Cleveland Police Union Chief Explains That Police Are Judge, Jury and Executioners (VIDEO)

The President of Cleveland’s police union, Jeffrey Follmer, arrogantly calls Andrew Hawkins’ call for justice “pathetic” and doesn’t feel that Hawkins is entitled to an opinion on the police-shooting deaths of Kamir Rice and John Crawford III.

Ari Melber, of MSNBC, does some real reporting here!  He starts by asking Follmer, “Why should he or anyone have to apologize for stating their sincere views on police conduct?”

Jeffrey Follmer responds, “First off he doesn’t have the clear view on the police conduct.  He’s calling for justice on two officers that were called to do their job.  They had a man that had a gun inside the park and they had to defend themselves and use deadly force on him.”  He doubles down and adds, “It’s not a call for justice, they were justified.”

Ari Melber responds, “Okay, so you guys disagree on that.  Why should he apologize to you?  Why shouldn’t you apologize to him?”

Arrogantly and incredulously, Follmer responds with, “We’re not apologizing to anybody.”  He adds, “Calling for justice on two of our officers… They need to do it to us.  They’re disrespecting two of our officers on a job that we do hard, every day, and a job that two officers were put in a position to… uh… by a male’s actions.”

Follmer acts as if Hawkins has issued a hit on these officers rather than calling for a full investigation and, possibly, a trial.  Follmer clearly sees police officers as above the law and unable to do any wrong.  They are, after all, police officers.

Ari impresses me with his next line of questioning.  “In a statement you talk about providing serving and providing security for the stadium.  How is that relevant?”

Follmer blabbers about how they provide security for the team and that they should command respect for doing the job that they are paid to do.

Ari Melber asks again, “Are you implying that’s relevant somehow?  Are you implying that security would change because of this disagreement?

“We wouldn’t change,” Follmer chokes out, and then he finally acknowledges–after fumbling with his ear piece (what was the person on the other end saying to him?) that their salaries are paid with tax payer dollars and that is who they are really supposed to be serving.  “We are here for the community, for the people that go to the Browns games, we’re here for the public.”

Ari Melber impresses me further, “And when you say, as we read your statement, that he doesn’t know the facts of the law, how do you apply that logic?  Wouldn’t that apply to any citizen who may not be a police expert, but has some legitimate view of police conduct?  I mean, don’t you think at a certain point that this kind of reaction risks feeding the perception that some of these police unions, or some folks here don’t think they’re accountable to public views?”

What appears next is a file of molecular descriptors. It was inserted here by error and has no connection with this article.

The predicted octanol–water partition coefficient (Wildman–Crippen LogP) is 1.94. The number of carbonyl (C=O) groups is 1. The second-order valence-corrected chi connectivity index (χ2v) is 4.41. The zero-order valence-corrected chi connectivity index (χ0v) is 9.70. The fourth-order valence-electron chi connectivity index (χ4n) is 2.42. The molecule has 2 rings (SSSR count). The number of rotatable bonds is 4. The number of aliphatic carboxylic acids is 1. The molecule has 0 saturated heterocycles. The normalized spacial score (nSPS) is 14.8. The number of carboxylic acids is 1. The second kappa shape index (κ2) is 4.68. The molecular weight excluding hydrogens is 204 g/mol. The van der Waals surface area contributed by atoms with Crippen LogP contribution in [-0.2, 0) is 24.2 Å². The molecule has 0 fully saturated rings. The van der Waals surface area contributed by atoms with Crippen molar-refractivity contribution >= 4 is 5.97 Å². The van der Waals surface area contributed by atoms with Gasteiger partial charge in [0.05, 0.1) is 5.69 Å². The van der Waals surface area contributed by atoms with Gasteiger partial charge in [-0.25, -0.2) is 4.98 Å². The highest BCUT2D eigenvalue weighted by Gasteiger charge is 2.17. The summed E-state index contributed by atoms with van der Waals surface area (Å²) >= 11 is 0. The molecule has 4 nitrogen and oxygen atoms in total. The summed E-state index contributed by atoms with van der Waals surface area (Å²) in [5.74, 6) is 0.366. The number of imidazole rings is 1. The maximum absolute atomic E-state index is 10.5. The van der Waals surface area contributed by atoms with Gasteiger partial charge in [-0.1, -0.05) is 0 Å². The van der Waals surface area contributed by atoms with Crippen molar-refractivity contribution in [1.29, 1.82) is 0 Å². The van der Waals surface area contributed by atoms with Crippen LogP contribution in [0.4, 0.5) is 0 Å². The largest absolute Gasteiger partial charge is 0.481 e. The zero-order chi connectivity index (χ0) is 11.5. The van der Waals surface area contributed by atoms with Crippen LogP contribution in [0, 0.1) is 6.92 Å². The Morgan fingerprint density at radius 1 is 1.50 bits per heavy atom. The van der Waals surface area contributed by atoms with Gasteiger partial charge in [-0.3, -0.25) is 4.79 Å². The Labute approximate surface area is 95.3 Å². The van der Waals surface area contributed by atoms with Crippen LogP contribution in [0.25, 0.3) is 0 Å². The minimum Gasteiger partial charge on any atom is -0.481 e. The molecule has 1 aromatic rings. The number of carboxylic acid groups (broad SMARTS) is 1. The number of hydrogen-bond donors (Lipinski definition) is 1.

Follmer, unbelievably, doubles down again and refers back to the video of the officer shooting 12 year old Tamir Rice, with a toy gun, within 1.5 seconds of arriving on the scene.  He says that the video speaks for itself, and justifies the use of deadly force.

Ari Melber states the facts, “Well ultimately that isn’t your call, is it? Or an athlete’s call.  That’s a call that has to go through the criminal justice system.”  He adds, “I guess what I’m trying to get at here, and the reason why they have upset some people, is that your statements seem to presuppose that the police union or the police officers have the final word on the facts here.  You know that’s not true.  You know we have a system here of criminal justice that leaves that decision up to grand juries and the criminal justice process, right?  And people are free to talk about it.”

Follmer dodges the question and keeps saying that Hawkins is wrong because the police provide security for the stadium.  He keeps doubling down, circling back and repeating himself.

Melber goes back to Hawkins heartfelt response to the request for an apology and he asks Follmer, “Did your heart go out to people worried about their children going out, unarmed, and losing their lives in these kind of incidents?”

Unbelievably, Follmer responds, “It depends on what you are saying is ‘unarmed’..  this male…  he was obviously…  he wasn’t unarmed.  He had what they thought to be a gun.  And they also thought him to be 20 years old.  If he’s 20 years old we’re not sitting here today.”

So he is saying that a) it’s okay to kill a child because you “thought” he had a gun–even though the 911 caller clearly stated that he thought the gun was a toy but he had called it because the kid was scaring people because  they weren’t sure if the gun was real or toy– and b) it’s okay to shoot a 20 year old.  Am I losing my mind???

Ari Melber asks him one last question, “What do you think about the concern people have that folks are being killed in some cases by officers when there is less than a lethal threat being posed?”

Follmer, should there be any doubt, solidifies that he is an arrogant asshole with contempt and an abundance of disrespect for the public that he “serves” responding with, “How about this?  How about you listen to police officers commands, listen to what they tell us… we tell you… and just stop.  I think that eliminates a lot of problem.  I have kids too.  They know how to respect the law, they know how… they know what to do when a police officer comes up to them.  I think the nation needs to realize when we tell you to do something, do it.  And if you’re wrong, you’re wrong.  And if you’re right, we’ll figure it out.”

And there you have it.  Judge, jury and most of all, executioner.

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